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Finance is Relative

A while back Apathy Ends posted a twitter survey asking which is more important, increased income or cutting costs. As I contemplated how I would answer the question I realized something. My answer was relative to my current situation. I realized my answer would be different depending on when you asked me. This got me thinking of how much in finance is relative.

Income or Cost Cutting : Relative

Lets start by answering the twitter question. The reason I viewed the answer as situational dependent is because of my expectation on income at different career stages. Later in my career when I’m near the top of my pay scale increasing income would likely have a lower marginal impact then cutting costs.

Simply put at some point your pay is so high that unless your running a business on the path to being a unicorn significant incremental changes in pay will be hard to come by. Similarly if your living as a college student eating Raman and making 30k a year, cost cutting is not going to make a dramatic impact on your long term financial goals. This is not to discount the value of living within your means, it’s just to point out the reality that even saving 100% of 30K a year will always be less than 40% of 100K a year. So basically the choice of best bang for the buck in increasing your financial freedom has to be based on your current and potential income changes within your specific career.

Views on Debt : Relative

Similar logic applies to many other areas of finance. Take our prior conversation on leverage and debt. Standing at the peak of a Financially Independent net worth leverage is a tool. It allows you to further increase your net worth. Meanwhile at the trough of heavily negative net worth it becomes a bad influence capable of seducing you into digging yourself ever deeper. Thus most people’s views on debt are either relative to the amount of debt they currently have, or a factor of some prior experience with debt.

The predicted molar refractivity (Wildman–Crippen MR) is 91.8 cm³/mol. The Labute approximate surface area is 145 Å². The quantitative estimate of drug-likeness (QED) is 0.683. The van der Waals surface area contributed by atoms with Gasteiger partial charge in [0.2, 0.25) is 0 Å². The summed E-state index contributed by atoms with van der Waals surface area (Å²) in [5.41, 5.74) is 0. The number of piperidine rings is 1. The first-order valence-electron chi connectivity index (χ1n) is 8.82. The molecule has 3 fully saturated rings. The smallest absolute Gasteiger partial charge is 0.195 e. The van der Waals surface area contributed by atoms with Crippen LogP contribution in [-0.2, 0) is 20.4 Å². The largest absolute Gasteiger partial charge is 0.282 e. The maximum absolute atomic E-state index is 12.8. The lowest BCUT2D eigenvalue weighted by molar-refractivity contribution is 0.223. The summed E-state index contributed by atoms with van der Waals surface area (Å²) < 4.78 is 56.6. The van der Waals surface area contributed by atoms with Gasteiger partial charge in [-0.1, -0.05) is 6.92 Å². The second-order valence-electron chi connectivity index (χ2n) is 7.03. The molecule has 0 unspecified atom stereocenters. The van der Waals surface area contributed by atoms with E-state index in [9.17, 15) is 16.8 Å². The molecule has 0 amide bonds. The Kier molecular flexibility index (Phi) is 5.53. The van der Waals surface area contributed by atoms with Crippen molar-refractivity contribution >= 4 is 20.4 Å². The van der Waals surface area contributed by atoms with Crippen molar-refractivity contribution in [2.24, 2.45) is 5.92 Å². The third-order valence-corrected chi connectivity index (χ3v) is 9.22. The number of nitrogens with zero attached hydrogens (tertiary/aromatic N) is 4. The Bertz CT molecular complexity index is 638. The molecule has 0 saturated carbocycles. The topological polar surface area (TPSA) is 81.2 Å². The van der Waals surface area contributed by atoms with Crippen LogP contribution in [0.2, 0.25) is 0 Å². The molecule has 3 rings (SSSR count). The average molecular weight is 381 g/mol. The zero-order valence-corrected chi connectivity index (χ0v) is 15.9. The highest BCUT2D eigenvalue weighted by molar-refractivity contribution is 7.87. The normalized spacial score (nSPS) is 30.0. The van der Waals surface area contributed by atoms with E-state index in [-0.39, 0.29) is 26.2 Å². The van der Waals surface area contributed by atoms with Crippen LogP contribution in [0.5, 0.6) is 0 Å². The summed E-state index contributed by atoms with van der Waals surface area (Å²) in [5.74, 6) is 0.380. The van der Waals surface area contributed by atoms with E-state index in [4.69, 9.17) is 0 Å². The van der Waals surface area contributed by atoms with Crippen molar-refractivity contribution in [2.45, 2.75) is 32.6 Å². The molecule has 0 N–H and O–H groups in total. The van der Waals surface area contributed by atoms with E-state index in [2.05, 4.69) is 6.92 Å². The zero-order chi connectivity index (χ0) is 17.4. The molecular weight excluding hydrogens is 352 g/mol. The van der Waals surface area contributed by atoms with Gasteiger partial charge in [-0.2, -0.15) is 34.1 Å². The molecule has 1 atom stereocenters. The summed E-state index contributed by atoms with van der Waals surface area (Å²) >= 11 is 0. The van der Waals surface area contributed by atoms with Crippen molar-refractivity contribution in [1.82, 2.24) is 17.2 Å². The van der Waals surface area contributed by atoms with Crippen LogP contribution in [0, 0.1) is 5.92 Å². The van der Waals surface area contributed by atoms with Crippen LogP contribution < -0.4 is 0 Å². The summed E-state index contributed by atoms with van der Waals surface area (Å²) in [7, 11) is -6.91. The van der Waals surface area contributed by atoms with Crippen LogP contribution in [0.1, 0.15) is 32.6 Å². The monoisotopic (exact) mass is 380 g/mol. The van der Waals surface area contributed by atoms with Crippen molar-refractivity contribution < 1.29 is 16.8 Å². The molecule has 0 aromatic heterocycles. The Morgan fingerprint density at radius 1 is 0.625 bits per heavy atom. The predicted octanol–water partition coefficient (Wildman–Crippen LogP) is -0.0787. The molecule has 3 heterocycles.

Investment Plan : Relative

Even your investment choices are relative. Years until retirement or major life purchase is one example. Both require more liquidity than other circumstances. That varying need for liquidity drives the length and amount of any bonds you might hold. Couple that with a tendency as you get older to lower your risk tolerance. As Bernstein once said, “Once you’ve won the game, stop playing”. He was basically saying once you have enough money to support your lifestyle indefinitely you should move your cash to less risky assets. Why take the risk when you’ve already arrived?

Unless you are looking to pass on a legacy to kids, he’s right. If I had 10 million dollars and no kids, I’d probably have nothing but long term bonds. Conversely as a 35 year old still building his finances I need that risk. As such I’m going to have a much higher percentage of stocks than bonds. While I may never make it to 10 million, and I do have kids, as I get older I forsee decreasing my stock allocation at some point due to increased fear of loss (lower risk tolerance). I’ll see my situation as fewer years of opportunity ahead and more of not enough years to make up the difference. In this way my age and my relative net worth make my investing plans relative.

The Personal in Personal Finance: Relative by Another Name

I’ve gone out of my way in most posts where I give advice through the history of this blog to present options rather than a set plan to my readers. Simply put, the relative I keep mentioning is what makes each area of your financial path personal. The basic laws of personal finance, as in the basic laws of physics in the Theory of Relativity, stay the same no mater where you sit.

That means no matter what you make you should spend less than you make, control your expenses, maximize your income, invest in low fee index funds, and constantly improve your skills. However the how, how much, and why of all of those items is person specific. I’ve written in the past about reading multiple financial news sources to come up with ideas. I’ve also noted you should then take only those that resonate to you and apply them. Essentially you should make your own plan. The thing is, given the relative nature of personal finance, you need to realize you will not just make one plan.

The Finance Plan as a Living Document

The thing is, even within your specific life your situation is ever changing. Your relative position is not the same today as it may have been last week. Your plan needs to reflect that fact. So for example last October my wife became a stay at home mom. That created one plan. A few weeks ago my wife changed her career again to become a contractor. That was a change of both her plans (she’d never intended to do more than be a freelance writer) and our financial plan (I see our savings plans changing dramatically by the increased income). Both are valid reasons to change our plans. However, the thing is this willingness to change your plan is not without risk. I’ve written in the past that making decisions in the moment can adversely impact your ability to make decisions. I noted that planning ahead can mitigate this risk. This is very true. So what of the situation where your relative situation has changed and now you need to ensure your plan adjustments are not driven by emotion?